By Sierra Michaels
Our adventure in Peru began in the capital of Lima. After a 6:00 a.m. arrival at our hotel and a long nap, a guided tour of the historic capital awaited us and fellow Gate-One travelers. The highlight of the tour was the Convento de San Francisco, a Moorish style colonial-era church with underground catacombs. One of my favorite rooms was the library with old yellowing books lining the walls from floor to ceiling, falling apart and turning to dust in the musky forgotten time-capsule. Mostly written in Latin, it was a paradise for a colonial-era researcher whom could read the nearly dead language.
I secretly hoped someone would transcribe and preserve the important documents the library held. Natural light beaming from skylights and windows, along with humidity and time, would destroy books holding crucial information by the end of this century. Two enormous music books the size of a standard suitcase were the focal point of the room. We later learned these were exhibited on a thick rotating cedar music stand for the entire choir to view during mass, while a boy stood turning the page.
The catacombs took us deeper into the belly of the cathedral. As we followed groups of tourists, my thoughts drifted toward earthquakes and how Lima had many great shattering quakes through time. “It’s the last and the worst place I’d want to be during an earthquake,” I whispered to my husband, lingering towards the end of the line. I needed plenty of room in case of an emergency. An extra benefit of this tactic was exploring rooms others mindlessly passed. We peered into a large circular well filled with hundreds of skulls, a scene straight from Indiana Jones and the Temple of Doom. My eyes widened as hubby urged me to take a picture since nobody was looking. “No, I obey the rules as an archaeologist,” I shot him a sideways look, “Besides, I don’t want any bad Ju Ju.”
Catching up with the others passing rectangular ditches overflowing with large bones, mostly femurs interspersed with hip bones and skulls, I noticed many people covering their nose. It was dank, but not too different from the library. Perhaps the sight of numerous skeletal remains automatically caused some to cover their nose and face, sheltering the possibly contaminated repulsive air they breathed. I shrugged worrying more about an earthquake burying me alive.
The next morning we had a quick flight to Cuzco and longer bus ride to the sacred valley, the heartland of the Inca. Exactly twenty years ago I’d visited this region and fell in love with the otherworldly scenery holding snow-capped mountains, winding roads, idyllic villages, and green valleys filled with corn, potatoes, and quinoa, all of which ended up in our home-cooked lunch. The sacred Ollantaytambo ruins were farming terraces for the Inca gods, cyclopean in every aspect coinciding with the stars rising and setting during important harvest times. We separated, exploring on our own, meeting back at the bus for a brief ride to our living quarters for the next two nights. Surrounded by the Andes in every direction, the views were spectacular. An unusual hailstorm welcomed us during check-in, with frozen white pellets the size of M&M’s falling from the skies and the Inca gods above. “Priceless,” I whispered to the heavens admiring the lightning storm in the encompassing mountains.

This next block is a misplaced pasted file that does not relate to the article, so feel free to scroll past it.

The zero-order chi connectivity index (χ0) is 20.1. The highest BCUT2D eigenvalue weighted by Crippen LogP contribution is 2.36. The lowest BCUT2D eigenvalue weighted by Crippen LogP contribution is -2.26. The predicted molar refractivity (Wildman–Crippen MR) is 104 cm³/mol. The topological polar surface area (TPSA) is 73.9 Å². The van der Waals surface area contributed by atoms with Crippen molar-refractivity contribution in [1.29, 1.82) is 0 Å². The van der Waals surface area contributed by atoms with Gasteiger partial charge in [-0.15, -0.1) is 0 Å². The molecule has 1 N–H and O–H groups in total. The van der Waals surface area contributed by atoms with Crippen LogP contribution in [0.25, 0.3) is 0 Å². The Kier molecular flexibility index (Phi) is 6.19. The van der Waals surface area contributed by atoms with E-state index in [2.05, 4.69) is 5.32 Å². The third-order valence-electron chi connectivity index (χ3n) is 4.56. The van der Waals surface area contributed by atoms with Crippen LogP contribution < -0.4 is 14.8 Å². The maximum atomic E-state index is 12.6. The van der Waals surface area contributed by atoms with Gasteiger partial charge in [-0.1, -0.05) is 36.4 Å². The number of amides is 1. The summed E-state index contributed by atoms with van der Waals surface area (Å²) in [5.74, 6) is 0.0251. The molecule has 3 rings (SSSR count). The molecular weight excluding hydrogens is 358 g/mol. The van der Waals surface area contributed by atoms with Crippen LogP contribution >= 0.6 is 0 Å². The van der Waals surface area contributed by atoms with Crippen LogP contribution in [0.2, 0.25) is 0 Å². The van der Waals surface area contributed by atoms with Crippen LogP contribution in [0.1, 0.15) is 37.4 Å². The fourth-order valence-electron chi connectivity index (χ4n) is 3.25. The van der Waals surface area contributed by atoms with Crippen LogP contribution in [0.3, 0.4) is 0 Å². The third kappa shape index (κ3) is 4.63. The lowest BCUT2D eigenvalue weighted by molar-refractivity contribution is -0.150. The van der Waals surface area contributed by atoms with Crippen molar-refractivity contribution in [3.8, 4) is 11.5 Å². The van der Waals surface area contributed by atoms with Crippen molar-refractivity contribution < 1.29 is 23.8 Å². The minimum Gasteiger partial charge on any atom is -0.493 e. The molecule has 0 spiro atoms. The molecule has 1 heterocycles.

Our group caught the early morning train on the fairly new Vistadome train to Machu Picchu, the star of the Urubamba Valley and the Inca Empire. It was first class travel with transcendent views of the towering Andes mountains leading up to one of the seven wonders of the new world. We were dumped into a tourist town that didn’t exist twenty years ago. Merchants, restaurants, and enormous lines awaited us. I was flabbergasted from the growth of tourism such a forgotten empire attracted. I took a break real sing the world was now aware of the beauty of Machu Picchu, and it was not such a bad thing as long as respect for the site ensued. Why should I be the only one to experience such beauty? I was certainly glad I saw it in my youth, prior to the crowds, permits, and limitations.
One thing about Machu Picchu, you could never visit too much. Always spectacular with something new to discover. I approach with new eyes and no expectations. No studying or analyzing with an archaeological mind, just unbiased observation. I took pictures from all angles but even a panoramic could not capture what it was like to experience Machu Picchu.
A perfect end to the day was pizza and beer after a rewarding hike among the giant civilizations of the new world.
About myself: I was born in Cincinnati, Ohio and then moved to Los Angeles as a young adult. Because of my passion for culture, both past and present, I pursued a Master’s degree in Anthropology with a concentration in Archaeology. During my college years at UCLA, I had the opportunity to travel widely and study culture first hand. I realized that Los Angeles gave me a unique opportunity to observe the many subcultures within the city. It is one of these subcultures that inspired my novel Intimate Encounters.
My first novel: [easyazon_link asin=”1935605151″ locale=”US” new_window=”default” tag=”baswiebmo-20″ add_to_cart=”default” cloaking=”default” localization=”default” nofollow=”default” popups=”default”]Intimate Encounters[/easyazon_link]
At the university Cali is a star student trying to finish her master’s thesis on California archaeology. What the other students and professors must not know is that by night she makes money giving massage with a happy ending to strangers. At first, she truly enjoys working at the apartment, since it brings out the sensual side she lacks as a student. She forms a close friendship with two of the girls and a few of her regular customers, but struggles with the fact that she is doing something illegal, dangerous, and looked down upon in American society.
Visit Sierra here… http://sierramichaels.wordpress.com/about/